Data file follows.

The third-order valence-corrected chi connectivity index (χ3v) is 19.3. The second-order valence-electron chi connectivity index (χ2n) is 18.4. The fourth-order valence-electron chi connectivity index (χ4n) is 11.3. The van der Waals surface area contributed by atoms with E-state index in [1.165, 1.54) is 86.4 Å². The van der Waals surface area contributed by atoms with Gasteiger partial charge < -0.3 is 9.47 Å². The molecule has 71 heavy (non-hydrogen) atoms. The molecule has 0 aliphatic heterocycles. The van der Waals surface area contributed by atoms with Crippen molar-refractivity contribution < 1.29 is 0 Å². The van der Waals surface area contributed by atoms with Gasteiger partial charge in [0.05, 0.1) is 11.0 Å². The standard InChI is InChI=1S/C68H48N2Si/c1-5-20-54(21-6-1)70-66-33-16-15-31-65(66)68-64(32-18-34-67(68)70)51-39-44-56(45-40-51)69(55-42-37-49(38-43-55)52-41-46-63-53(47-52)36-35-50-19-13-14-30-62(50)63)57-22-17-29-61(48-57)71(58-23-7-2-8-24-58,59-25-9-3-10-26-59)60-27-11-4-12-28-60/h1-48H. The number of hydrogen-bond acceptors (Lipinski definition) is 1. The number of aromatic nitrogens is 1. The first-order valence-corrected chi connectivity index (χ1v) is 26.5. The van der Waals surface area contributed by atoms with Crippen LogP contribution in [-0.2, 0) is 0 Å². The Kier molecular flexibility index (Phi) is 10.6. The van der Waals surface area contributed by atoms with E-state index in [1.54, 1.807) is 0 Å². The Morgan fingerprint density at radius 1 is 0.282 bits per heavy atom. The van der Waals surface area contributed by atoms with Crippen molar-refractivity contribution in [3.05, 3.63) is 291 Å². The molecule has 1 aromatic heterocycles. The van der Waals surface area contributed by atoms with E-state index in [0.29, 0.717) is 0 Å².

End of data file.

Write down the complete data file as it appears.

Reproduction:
The third-order valence-corrected chi connectivity index (χ3v) is 19.3. The second-order valence-electron chi connectivity index (χ2n) is 18.4. The fourth-order valence-electron chi connectivity index (χ4n) is 11.3. The van der Waals surface area contributed by atoms with E-state index in [1.165, 1.54) is 86.4 Å². The van der Waals surface area contributed by atoms with Gasteiger partial charge < -0.3 is 9.47 Å². The molecule has 71 heavy (non-hydrogen) atoms. The molecule has 0 aliphatic heterocycles. The van der Waals surface area contributed by atoms with Crippen molar-refractivity contribution < 1.29 is 0 Å². The van der Waals surface area contributed by atoms with Gasteiger partial charge in [0.05, 0.1) is 11.0 Å². The standard InChI is InChI=1S/C68H48N2Si/c1-5-20-54(21-6-1)70-66-33-16-15-31-65(66)68-64(32-18-34-67(68)70)51-39-44-56(45-40-51)69(55-42-37-49(38-43-55)52-41-46-63-53(47-52)36-35-50-19-13-14-30-62(50)63)57-22-17-29-61(48-57)71(58-23-7-2-8-24-58,59-25-9-3-10-26-59)60-27-11-4-12-28-60/h1-48H. The number of hydrogen-bond acceptors (Lipinski definition) is 1. The number of aromatic nitrogens is 1. The first-order valence-corrected chi connectivity index (χ1v) is 26.5. The van der Waals surface area contributed by atoms with Crippen LogP contribution in [-0.2, 0) is 0 Å². The Kier molecular flexibility index (Phi) is 10.6. The van der Waals surface area contributed by atoms with E-state index in [1.54, 1.807) is 0 Å². The Morgan fingerprint density at radius 1 is 0.282 bits per heavy atom. The van der Waals surface area contributed by atoms with Crippen molar-refractivity contribution in [3.05, 3.63) is 291 Å². The molecule has 1 aromatic heterocycles. The van der Waals surface area contributed by atoms with E-state index in [0.29, 0.717) is 0 Å².